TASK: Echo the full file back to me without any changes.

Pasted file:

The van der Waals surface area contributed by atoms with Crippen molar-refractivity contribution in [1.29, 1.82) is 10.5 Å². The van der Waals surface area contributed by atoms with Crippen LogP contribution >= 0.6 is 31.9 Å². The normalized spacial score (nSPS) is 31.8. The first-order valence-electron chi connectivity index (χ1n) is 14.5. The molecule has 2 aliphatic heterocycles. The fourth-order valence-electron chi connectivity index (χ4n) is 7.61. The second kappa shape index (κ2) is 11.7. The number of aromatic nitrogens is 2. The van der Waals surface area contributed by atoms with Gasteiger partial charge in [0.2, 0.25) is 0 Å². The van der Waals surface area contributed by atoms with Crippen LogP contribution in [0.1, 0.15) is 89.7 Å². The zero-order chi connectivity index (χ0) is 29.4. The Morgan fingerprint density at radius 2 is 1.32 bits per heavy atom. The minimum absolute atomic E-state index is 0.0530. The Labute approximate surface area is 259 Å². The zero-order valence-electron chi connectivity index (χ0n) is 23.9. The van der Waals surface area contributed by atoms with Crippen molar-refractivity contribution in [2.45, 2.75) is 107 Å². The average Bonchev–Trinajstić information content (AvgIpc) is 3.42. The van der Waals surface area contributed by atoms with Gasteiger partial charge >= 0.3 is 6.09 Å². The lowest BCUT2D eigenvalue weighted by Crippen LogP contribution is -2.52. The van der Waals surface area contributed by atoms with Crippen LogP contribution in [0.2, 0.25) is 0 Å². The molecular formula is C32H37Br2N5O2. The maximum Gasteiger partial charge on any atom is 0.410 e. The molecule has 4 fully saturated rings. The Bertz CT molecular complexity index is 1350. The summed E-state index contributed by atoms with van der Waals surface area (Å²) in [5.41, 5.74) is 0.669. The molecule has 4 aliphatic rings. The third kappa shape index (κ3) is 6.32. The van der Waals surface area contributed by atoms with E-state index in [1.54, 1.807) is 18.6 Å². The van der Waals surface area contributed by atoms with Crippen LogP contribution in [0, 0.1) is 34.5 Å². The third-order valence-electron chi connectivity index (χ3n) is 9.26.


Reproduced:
The van der Waals surface area contributed by atoms with Crippen molar-refractivity contribution in [1.29, 1.82) is 10.5 Å². The van der Waals surface area contributed by atoms with Crippen LogP contribution >= 0.6 is 31.9 Å². The normalized spacial score (nSPS) is 31.8. The first-order valence-electron chi connectivity index (χ1n) is 14.5. The molecule has 2 aliphatic heterocycles. The fourth-order valence-electron chi connectivity index (χ4n) is 7.61. The second kappa shape index (κ2) is 11.7. The number of aromatic nitrogens is 2. The van der Waals surface area contributed by atoms with Gasteiger partial charge in [0.2, 0.25) is 0 Å². The van der Waals surface area contributed by atoms with Crippen LogP contribution in [0.1, 0.15) is 89.7 Å². The zero-order chi connectivity index (χ0) is 29.4. The Morgan fingerprint density at radius 2 is 1.32 bits per heavy atom. The minimum absolute atomic E-state index is 0.0530. The Labute approximate surface area is 259 Å². The zero-order valence-electron chi connectivity index (χ0n) is 23.9. The van der Waals surface area contributed by atoms with Crippen molar-refractivity contribution in [2.45, 2.75) is 107 Å². The average Bonchev–Trinajstić information content (AvgIpc) is 3.42. The van der Waals surface area contributed by atoms with Gasteiger partial charge >= 0.3 is 6.09 Å². The lowest BCUT2D eigenvalue weighted by Crippen LogP contribution is -2.52. The van der Waals surface area contributed by atoms with Crippen LogP contribution in [0.2, 0.25) is 0 Å². The molecular formula is C32H37Br2N5O2. The maximum Gasteiger partial charge on any atom is 0.410 e. The molecule has 4 fully saturated rings. The Bertz CT molecular complexity index is 1350. The summed E-state index contributed by atoms with van der Waals surface area (Å²) in [5.41, 5.74) is 0.669. The molecule has 4 aliphatic rings. The third kappa shape index (κ3) is 6.32. The van der Waals surface area contributed by atoms with E-state index in [1.54, 1.807) is 18.6 Å². The van der Waals surface area contributed by atoms with Crippen LogP contribution in [0, 0.1) is 34.5 Å². The third-order valence-electron chi connectivity index (χ3n) is 9.26.